It's a divide that clearly manifests itself in coffee shops across the city, where hipsters use the space as their daytime office.
"I do cringe when I open up my MacBook and everyone else has a Mac," Nelson acknowledges. "It is a status symbol even though we try to pretend we're not part of that."
After all, ComputerWorld Canada's editor Dave Webb points out, who wants to be the PC guy in the Apple commercial?
"Apple has been brilliant about their marketing and just out-marketed Windows," he says.
Take the coffee-computer relationship a little further, and a clear parallel emerges. If the MacBook were a cup of java, for instance, it would perhaps best be represented by Starbucks – comes at a premium price, looks down its nose at weaker, diluted counterparts and is a trendy status symbol.
Personal computers, meanwhile, could be compared to Tim Hortons as a brand: economical, ubiquitous and prosaic in look.
"It's really about esthetics," Webb said. "If you're going to look at this thing all day, you want something that's easy on the eyes, easy to work with and comfortable.
"PCs are getting better looking, but they have a history of being bland, black and grey. Macs are sexier."
Back at Linux Caffe, co-owner David Patrick says most of his patrons are Mac users. While Webb shies away from perpetuating the Apple and PC stereotypes, Patrick has formed his own conclusions after five years as a coffee purveyor in a neighbourhood that straddles Little Italy and Korea Town.
"The stereotypes are dead on," he said.
"We've had people write full screenplays, novels and dissertations here on Macs."
Mac users are more often creative, "artsy types," Patrick says, while PC users are trying to get something done.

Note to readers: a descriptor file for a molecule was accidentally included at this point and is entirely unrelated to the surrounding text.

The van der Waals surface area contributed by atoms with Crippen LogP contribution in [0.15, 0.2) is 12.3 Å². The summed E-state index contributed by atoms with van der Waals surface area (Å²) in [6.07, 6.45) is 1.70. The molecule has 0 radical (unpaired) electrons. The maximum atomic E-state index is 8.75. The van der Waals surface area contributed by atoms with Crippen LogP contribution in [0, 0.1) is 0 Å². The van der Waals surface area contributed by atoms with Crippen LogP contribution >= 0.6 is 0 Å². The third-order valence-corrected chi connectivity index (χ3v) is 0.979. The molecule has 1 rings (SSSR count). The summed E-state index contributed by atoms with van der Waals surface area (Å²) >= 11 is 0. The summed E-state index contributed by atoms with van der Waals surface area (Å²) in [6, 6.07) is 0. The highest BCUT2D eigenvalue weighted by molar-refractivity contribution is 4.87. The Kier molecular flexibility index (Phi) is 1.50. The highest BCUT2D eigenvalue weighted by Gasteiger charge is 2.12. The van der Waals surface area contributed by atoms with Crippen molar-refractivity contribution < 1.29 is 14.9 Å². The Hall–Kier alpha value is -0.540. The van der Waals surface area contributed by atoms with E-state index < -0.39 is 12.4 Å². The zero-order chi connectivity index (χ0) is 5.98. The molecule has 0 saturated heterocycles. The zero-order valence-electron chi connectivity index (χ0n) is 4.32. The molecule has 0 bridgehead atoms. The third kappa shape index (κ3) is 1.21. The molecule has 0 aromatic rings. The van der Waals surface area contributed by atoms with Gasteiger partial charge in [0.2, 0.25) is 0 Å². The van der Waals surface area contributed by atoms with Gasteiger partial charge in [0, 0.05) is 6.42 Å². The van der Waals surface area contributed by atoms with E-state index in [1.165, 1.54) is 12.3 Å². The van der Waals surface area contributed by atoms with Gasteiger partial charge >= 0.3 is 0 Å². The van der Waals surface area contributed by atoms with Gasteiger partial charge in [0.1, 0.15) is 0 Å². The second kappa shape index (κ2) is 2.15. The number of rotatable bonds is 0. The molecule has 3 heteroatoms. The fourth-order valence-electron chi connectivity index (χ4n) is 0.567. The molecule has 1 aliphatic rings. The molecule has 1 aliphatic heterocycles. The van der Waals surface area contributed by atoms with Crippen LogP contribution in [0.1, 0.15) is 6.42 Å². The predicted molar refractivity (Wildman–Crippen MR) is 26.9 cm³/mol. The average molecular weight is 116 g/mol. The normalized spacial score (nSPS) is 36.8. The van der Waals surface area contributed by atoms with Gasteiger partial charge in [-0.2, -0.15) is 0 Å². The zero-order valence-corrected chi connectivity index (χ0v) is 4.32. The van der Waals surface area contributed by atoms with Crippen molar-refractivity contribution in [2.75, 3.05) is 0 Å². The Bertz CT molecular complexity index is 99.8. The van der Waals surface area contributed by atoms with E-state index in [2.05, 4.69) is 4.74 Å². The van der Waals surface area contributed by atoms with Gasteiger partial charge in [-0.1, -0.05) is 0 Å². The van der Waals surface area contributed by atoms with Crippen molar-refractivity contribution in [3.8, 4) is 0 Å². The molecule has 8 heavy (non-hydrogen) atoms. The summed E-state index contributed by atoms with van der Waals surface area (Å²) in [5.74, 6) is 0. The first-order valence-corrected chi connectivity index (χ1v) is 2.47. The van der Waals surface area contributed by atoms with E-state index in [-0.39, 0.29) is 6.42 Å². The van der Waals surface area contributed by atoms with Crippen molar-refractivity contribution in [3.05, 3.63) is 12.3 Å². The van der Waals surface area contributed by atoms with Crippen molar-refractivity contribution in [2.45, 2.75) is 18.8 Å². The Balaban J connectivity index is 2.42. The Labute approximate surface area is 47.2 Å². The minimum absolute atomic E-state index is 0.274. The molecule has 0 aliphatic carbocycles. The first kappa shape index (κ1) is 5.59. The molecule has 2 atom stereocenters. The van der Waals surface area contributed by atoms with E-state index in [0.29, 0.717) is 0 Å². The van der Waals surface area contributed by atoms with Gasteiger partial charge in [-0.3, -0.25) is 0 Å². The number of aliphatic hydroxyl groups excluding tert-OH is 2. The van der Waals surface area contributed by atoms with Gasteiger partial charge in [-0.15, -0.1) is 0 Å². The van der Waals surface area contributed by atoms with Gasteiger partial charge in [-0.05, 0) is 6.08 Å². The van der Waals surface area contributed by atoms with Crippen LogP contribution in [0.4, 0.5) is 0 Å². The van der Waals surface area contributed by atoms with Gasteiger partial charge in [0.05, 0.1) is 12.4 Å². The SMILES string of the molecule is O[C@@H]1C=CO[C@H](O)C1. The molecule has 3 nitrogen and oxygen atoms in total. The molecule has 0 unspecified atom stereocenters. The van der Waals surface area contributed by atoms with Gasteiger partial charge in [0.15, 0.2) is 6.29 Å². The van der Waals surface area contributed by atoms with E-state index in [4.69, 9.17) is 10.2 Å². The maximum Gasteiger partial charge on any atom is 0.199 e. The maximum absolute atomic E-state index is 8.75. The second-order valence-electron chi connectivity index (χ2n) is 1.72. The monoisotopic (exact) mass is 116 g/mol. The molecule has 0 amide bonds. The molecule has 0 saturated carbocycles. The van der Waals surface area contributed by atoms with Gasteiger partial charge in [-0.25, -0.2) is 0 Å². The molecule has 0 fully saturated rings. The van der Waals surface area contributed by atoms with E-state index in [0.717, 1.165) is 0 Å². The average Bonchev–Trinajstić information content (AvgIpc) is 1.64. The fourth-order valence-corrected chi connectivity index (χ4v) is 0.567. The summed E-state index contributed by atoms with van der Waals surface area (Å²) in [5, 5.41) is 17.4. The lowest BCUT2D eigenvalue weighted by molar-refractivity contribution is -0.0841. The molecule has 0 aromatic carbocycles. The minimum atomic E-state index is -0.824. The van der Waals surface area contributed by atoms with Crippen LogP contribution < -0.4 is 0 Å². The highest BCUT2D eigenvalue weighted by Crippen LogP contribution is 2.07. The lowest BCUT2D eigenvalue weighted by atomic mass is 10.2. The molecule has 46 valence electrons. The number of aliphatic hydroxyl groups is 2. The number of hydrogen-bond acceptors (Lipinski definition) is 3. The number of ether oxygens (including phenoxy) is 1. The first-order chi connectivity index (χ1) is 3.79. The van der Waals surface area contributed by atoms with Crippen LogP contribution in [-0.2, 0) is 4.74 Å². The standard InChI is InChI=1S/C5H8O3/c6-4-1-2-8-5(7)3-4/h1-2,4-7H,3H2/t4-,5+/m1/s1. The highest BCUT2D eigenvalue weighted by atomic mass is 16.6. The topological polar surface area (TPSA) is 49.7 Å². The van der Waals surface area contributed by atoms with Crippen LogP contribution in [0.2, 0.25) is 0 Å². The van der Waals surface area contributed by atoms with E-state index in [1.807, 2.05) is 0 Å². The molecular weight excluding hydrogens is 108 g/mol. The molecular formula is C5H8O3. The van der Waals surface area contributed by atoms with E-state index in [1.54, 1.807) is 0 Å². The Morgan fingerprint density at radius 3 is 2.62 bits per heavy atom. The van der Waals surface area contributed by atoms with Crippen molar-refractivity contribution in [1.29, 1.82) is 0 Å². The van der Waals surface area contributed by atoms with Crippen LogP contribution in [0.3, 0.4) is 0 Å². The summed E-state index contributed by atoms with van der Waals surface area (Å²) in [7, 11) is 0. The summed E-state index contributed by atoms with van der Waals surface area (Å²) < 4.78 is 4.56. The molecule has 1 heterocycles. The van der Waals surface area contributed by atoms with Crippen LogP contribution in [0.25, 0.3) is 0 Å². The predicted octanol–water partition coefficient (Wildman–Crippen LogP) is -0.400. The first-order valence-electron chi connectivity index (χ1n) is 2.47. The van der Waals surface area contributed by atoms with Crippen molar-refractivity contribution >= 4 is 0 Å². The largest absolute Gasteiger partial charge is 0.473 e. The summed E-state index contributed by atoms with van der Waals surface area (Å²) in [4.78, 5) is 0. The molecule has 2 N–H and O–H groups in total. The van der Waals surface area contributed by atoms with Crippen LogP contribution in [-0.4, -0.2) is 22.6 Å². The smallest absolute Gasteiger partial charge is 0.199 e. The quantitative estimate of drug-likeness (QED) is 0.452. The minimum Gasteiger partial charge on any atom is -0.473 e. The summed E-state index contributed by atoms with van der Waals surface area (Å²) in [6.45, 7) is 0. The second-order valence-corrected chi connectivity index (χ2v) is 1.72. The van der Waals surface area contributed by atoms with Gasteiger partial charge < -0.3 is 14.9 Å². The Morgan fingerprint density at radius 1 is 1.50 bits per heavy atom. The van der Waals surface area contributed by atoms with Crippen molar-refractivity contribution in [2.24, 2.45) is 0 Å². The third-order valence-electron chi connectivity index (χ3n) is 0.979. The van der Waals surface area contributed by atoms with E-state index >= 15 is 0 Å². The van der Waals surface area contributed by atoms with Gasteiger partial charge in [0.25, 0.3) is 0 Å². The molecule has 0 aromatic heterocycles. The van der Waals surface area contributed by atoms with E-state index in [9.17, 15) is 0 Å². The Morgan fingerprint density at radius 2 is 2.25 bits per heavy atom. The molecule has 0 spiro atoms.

"Mac users order organically grown health snacks, while Windows users just want their coffee."
PCs dominate market share at about 90 per cent. They also dominate the workplace: Most people use PCs by day, which are generally associated with work-specific tasks.
But come nightfall, a more relaxed, enjoyable form of computing is attractive, says John Strikwerda, the Kitchener-based founder of an online community for Mac users, ehMac.ca, that has attracted 30,000 members across Canada.
"Generic home use is skyrocketing because of the creative bundles that every computer comes with," Strikwerda says.
As for me, I'd like to insert a full disclaimer here. Like Nelson, I chose the MacBook for its user-friendliness and value, not for any status symbol nonsense.
After trying to resuscitate my five-year-old PC laptop from its third virus attack, I cried "uncle" and plonked down a wad of money from my line of credit to pay for my new computer.
I may use a Mac, but I am a dinosaur in other ways. For example, I get my news the old-fashioned way, through a newspaper subscription, and I'm proud of it. And while I hope to write my Pulitzer Prize-winning, wildly successful debut novel on my Mac, I do, above all, love my Tim's.
This story was typed entirely on a MacBook at a local library, coffee-free. Vivian can be reached at email@example.com.